The Metropolitan Tabernacle is an independent Reformed Baptist church. The following seven points show the key biblical policies we follow, laid down by our forebears, such as C H Spurgeon.
Doctrines of grace
We teach the doctrines of grace (in the reformed faith, often summarised as the ‘five points of Calvinism’). Our doctrinal basis is the Baptist Confession of Faith, 1689.
Free offer of the Gospel
We believe in the universal tender of salvation, also called the free offer of the Gospel, dedicating one service every Sunday to persuasive evangelistic preaching, and praying that God will use this for the salvation of precious souls. Evangelism is a foremost duty for us, embracing evangelistic Sunday Schools, youth outreach, and other measures described in these pages.
We believe that traditional worship is in line with the clear teaching of the Bible. Worship is to be glorious and reverent, lifting up our minds in praise, thanksgiving, repentance, dedication, intercession, and the hearing of God’s Word. It is not intended to entertain, as though the house of God were a concert venue or nightclub, but to bring us to appreciate Almighty God.
We try to honour the concept of the working church, which means that all true believers serve the Lord, if it is possible for them to do so, joining together in activities to bring glory to Him. With this emphasis a church may carry out large outreach efforts, Sunday School ministry, and so on. Christians are not just a ‘Sunday audience’, but a company of committed, dedicated workers for the Lord.
We believe that the Lord’s people must keep themselves clear from worldliness and false teaching. This is the doctrine of biblical separation. False teaching denies the inspiration and infallibility of the Bible, as well as other fundamental doctrines of the faith. True churches must defend and preserve the Truth at all costs, never compromising the only way of salvation.
The Prayer Meeting
We believe in the great importance of prayer, and maintain the church Prayer Meeting as a distinctive weeknight meeting. Without the blessing of God in answer to prayer, all our witness would be in vain. Corporate prayer is paramount.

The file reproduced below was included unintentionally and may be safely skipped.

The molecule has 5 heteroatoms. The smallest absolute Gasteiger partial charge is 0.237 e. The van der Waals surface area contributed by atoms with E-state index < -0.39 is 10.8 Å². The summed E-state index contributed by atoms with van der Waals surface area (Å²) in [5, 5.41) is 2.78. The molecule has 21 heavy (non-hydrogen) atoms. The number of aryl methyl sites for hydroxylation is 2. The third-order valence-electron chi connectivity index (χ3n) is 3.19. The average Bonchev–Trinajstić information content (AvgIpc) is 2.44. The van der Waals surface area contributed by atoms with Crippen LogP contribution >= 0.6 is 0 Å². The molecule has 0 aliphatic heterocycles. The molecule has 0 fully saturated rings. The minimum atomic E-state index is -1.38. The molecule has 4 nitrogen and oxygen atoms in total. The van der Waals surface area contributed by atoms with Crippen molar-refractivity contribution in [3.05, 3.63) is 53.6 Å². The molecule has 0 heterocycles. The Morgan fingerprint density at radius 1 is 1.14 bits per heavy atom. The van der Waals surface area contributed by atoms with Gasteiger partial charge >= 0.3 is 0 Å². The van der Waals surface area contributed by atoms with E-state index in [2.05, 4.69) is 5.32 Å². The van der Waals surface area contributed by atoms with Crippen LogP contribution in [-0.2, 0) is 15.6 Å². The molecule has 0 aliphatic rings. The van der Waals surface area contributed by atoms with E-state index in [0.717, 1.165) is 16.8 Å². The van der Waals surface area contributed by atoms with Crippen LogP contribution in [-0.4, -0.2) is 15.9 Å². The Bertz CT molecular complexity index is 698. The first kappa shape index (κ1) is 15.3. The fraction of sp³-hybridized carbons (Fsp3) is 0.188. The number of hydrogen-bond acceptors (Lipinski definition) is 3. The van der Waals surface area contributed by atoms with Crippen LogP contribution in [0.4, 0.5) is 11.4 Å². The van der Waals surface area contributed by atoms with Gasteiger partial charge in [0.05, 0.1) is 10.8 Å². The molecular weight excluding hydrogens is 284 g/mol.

We hold that the ’local church’ (that is, every individual congregation) is designed by God to carry out many tasks. Therefore ‘wider’ ministries, such as missions, the training of preachers, and the issuing of literature, should be undertaken by individual churches if the Lord leads and enables them.
This list of policies does not, of course, cover all the duties of a church, but gives readers a picture of the tradition in which the Tabernacle stands. If the Lord pours out His blessing upon us, then the inspiring words of Dr William Brock at the opening of the 1861 Tabernacle will continue to be fulfilled in our day:–
‘We rejoice because of what will be done by the preaching of Christ here. We know that the place will be the birthplace of precious souls through successive generations. We know that the place will be like a great human heart, throbbing and pulsating with benevolence obtained directly from the cross of Christ. And this great heart will propel far and near a thousand influences which shall be for “glory to God in the highest, for peace on earth, and good will toward men”. It will be none other than the house of God and the very gate of Heaven.’